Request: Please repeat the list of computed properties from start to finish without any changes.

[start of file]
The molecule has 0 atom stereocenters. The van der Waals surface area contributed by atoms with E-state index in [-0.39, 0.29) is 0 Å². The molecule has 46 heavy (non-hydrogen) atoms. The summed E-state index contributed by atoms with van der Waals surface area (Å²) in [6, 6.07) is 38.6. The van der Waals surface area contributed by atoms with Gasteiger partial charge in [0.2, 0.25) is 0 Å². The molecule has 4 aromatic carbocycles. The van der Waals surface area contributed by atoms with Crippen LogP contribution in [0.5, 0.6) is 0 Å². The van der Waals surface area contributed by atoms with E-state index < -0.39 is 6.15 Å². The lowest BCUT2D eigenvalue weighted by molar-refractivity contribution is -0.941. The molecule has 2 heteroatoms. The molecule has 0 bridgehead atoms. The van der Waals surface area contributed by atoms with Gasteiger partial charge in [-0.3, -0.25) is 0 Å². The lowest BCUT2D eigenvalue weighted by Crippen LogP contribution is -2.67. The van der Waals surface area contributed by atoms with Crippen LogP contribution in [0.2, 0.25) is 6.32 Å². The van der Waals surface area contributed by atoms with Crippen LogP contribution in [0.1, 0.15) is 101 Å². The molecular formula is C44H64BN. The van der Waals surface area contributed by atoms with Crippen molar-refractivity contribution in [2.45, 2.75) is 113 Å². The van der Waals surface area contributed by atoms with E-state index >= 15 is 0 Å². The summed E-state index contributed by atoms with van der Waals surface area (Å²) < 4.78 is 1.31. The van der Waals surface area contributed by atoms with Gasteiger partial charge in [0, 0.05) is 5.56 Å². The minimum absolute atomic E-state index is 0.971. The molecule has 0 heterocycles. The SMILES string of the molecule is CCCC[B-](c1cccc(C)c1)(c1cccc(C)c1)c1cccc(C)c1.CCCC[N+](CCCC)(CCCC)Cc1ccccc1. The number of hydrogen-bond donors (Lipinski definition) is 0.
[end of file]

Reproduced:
The molecule has 0 atom stereocenters. The van der Waals surface area contributed by atoms with E-state index in [-0.39, 0.29) is 0 Å². The molecule has 46 heavy (non-hydrogen) atoms. The summed E-state index contributed by atoms with van der Waals surface area (Å²) in [6, 6.07) is 38.6. The van der Waals surface area contributed by atoms with Gasteiger partial charge in [0.2, 0.25) is 0 Å². The molecule has 4 aromatic carbocycles. The van der Waals surface area contributed by atoms with Crippen LogP contribution in [0.5, 0.6) is 0 Å². The van der Waals surface area contributed by atoms with E-state index < -0.39 is 6.15 Å². The lowest BCUT2D eigenvalue weighted by molar-refractivity contribution is -0.941. The molecule has 2 heteroatoms. The molecule has 0 bridgehead atoms. The van der Waals surface area contributed by atoms with Gasteiger partial charge in [-0.3, -0.25) is 0 Å². The lowest BCUT2D eigenvalue weighted by Crippen LogP contribution is -2.67. The van der Waals surface area contributed by atoms with Crippen LogP contribution in [0.2, 0.25) is 6.32 Å². The van der Waals surface area contributed by atoms with Crippen LogP contribution in [0.1, 0.15) is 101 Å². The molecular formula is C44H64BN. The van der Waals surface area contributed by atoms with Crippen molar-refractivity contribution in [2.45, 2.75) is 113 Å². The van der Waals surface area contributed by atoms with E-state index >= 15 is 0 Å². The summed E-state index contributed by atoms with van der Waals surface area (Å²) < 4.78 is 1.31. The van der Waals surface area contributed by atoms with Gasteiger partial charge in [0, 0.05) is 5.56 Å². The minimum absolute atomic E-state index is 0.971. The molecule has 0 heterocycles. The SMILES string of the molecule is CCCC[B-](c1cccc(C)c1)(c1cccc(C)c1)c1cccc(C)c1.CCCC[N+](CCCC)(CCCC)Cc1ccccc1. The number of hydrogen-bond donors (Lipinski definition) is 0.